Some teachers in the district feel that they have not received enough training in how to teach Common Core standards, which require deep conceptual understanding, to English learner students, Gándara said.
Training around 30,000 teachers in Common Core and English language development standards “is a huge challenge for a school district like ours,” said Hilda Maldonado, executive director of L.A. Unified’s multilingual and multicultural education department. “They’re all doing double duty in my opinion. Everybody’s working hard at learning two things at once.”
One problem for these students is that during English class, some schools concentrate on teaching English learner students the language rather than concepts of literacy such as finding the main subject of a story or determining context clues, said Carrie Hahnel, deputy director for research, policy and practice at The Education Trust–West, a nonprofit advocacy group.
“We’ll focus on getting kids to the point where they can speak English before we teach them academic content,” Hahnel said.
Independent charters and traditional public schools fared similarly statewide, though charter students performed better in L.A. Unified than traditional schools.
One reason that the district’s enrollment is decreasing is because families choose charter schools over neighborhood schools. L.A. Unified has more charter schools than any other district in the state, and that number continues to grow.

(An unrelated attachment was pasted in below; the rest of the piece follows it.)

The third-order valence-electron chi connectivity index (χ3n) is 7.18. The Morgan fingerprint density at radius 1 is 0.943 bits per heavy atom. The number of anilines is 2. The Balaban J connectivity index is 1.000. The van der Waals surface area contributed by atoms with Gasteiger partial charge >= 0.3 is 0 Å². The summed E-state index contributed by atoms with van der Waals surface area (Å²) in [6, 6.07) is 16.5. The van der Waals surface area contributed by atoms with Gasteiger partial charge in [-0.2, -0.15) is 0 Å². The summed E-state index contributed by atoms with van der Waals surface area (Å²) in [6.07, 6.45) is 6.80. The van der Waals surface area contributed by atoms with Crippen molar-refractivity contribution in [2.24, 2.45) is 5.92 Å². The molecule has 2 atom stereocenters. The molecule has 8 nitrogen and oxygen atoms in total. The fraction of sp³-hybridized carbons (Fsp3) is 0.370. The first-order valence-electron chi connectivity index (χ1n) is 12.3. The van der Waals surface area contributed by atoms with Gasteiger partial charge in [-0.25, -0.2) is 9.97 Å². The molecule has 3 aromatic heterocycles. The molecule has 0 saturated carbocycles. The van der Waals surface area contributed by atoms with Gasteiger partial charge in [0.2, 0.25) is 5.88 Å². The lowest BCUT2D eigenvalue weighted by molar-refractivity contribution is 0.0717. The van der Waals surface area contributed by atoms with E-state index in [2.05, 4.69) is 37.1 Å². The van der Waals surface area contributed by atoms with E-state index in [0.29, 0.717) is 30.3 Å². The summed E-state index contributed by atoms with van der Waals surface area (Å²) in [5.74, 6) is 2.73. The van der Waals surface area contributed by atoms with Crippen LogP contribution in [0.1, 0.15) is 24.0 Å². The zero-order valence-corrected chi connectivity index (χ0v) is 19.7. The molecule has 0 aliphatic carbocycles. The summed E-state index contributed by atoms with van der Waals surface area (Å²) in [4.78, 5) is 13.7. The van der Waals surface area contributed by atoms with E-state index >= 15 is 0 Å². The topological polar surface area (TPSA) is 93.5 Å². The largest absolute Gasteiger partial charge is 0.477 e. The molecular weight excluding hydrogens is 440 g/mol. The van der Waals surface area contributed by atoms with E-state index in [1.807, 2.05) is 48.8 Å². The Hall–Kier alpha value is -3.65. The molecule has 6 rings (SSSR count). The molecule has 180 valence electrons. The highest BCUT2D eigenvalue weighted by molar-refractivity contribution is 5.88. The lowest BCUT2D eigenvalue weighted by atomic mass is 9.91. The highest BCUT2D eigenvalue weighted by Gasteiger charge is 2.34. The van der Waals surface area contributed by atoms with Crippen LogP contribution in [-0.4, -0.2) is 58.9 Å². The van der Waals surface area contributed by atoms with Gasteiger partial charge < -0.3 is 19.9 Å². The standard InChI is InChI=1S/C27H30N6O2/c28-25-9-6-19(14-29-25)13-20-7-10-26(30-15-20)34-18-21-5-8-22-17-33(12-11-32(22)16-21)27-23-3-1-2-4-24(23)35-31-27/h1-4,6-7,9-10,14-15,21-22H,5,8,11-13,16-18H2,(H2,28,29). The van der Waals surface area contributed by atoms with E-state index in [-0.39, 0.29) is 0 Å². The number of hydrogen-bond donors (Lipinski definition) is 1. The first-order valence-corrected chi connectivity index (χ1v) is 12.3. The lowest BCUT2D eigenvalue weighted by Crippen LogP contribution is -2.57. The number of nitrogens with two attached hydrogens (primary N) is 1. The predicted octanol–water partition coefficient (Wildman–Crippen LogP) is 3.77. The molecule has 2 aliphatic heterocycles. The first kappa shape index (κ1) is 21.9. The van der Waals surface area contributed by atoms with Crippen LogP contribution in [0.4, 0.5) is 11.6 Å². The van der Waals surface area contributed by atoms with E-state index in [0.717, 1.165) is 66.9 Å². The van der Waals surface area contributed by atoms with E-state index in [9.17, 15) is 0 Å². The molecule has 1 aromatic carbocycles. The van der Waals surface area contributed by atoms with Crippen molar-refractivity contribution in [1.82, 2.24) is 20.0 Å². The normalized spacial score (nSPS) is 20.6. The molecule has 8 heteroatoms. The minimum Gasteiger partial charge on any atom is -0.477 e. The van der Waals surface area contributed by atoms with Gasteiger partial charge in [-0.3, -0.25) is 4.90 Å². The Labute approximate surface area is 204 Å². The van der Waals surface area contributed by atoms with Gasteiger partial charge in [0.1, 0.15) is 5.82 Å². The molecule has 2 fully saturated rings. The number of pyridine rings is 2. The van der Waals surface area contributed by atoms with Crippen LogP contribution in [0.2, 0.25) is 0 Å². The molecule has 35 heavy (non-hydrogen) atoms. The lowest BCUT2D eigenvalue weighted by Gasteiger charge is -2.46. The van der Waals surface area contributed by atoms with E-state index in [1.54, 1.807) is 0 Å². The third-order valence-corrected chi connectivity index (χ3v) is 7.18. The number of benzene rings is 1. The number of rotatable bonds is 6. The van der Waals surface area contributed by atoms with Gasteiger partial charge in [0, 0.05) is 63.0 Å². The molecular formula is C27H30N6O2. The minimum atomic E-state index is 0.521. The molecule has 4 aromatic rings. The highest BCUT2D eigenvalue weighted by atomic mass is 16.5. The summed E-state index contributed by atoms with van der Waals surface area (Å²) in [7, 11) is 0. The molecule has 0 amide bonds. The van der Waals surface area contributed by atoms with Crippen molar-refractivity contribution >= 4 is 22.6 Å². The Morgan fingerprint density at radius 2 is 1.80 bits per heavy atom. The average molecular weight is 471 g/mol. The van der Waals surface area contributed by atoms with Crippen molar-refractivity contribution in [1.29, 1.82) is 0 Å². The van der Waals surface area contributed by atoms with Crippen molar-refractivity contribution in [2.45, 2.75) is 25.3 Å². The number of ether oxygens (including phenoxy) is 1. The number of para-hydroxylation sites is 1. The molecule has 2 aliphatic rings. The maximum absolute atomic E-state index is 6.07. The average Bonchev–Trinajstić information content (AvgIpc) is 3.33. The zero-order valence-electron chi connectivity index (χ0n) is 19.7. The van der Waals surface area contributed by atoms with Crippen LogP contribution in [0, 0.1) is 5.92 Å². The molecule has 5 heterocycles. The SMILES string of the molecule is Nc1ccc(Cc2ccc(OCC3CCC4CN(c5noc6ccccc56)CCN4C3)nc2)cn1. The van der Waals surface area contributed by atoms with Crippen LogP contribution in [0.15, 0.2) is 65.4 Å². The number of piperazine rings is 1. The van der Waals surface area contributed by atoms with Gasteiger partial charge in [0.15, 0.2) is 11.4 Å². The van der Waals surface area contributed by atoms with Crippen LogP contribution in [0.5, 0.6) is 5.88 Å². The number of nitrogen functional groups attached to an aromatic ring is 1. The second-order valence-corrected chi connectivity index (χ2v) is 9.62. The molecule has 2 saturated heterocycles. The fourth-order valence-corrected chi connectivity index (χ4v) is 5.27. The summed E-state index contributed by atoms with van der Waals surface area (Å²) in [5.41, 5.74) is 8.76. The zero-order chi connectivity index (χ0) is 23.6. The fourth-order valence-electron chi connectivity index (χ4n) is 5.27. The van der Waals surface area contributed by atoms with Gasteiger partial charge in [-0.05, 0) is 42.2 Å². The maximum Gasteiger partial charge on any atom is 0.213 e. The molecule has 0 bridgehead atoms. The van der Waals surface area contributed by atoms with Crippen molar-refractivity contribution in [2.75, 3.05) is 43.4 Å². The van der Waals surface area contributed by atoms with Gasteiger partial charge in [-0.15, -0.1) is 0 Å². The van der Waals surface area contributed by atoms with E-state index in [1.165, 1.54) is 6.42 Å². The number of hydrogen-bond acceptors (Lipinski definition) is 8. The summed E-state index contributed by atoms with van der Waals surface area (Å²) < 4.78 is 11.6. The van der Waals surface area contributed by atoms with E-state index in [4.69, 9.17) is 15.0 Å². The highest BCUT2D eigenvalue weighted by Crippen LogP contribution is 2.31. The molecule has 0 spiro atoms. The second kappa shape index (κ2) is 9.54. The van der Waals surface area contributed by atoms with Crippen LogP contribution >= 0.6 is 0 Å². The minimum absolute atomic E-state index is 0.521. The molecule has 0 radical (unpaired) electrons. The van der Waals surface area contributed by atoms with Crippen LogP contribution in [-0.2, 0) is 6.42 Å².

“Is it the strength of your academic program … or is it that the most motivated parents are choosing those schools?” said UCLA’s Noguera. “It’s hard to discern.”
The charter school students tested last school year were more heavily black and Latino than test-takers in L.A. Unified as a whole — and 81% were low-income versus 80% in the school system, according to analysis from the California Charter Schools Association and L.A. Unified.
As in other types of schools, there is a large range of scores among charters.
Within L.A. Unified boundaries, the schools with the highest scores in both math and English belong to the network of charters called Knowledge is Power Program (KIPP LA), which runs more than a dozen schools in South L.A and East L.A., according to its website. Kipp Raíces in East L.A. led charters in English, with 86% of elementary school students tested meeting standards, while 91% of students at Kipp Iluminar, also in East L.A., met math standards.
Charter schools bettered their scores from last year, as did the state’s schools as a whole, but improvement isn’t enough, California Charter Schools Association spokeswoman Emily Bertelli said in an email.
“It is important to keep in mind that this year’s statewide results also tell us that 50% or more of students are still not meeting standards, and we have a long way to go,” Bertelli wrote. “We need to have the more difficult conversations about schools that have yet to meet the needs of children.”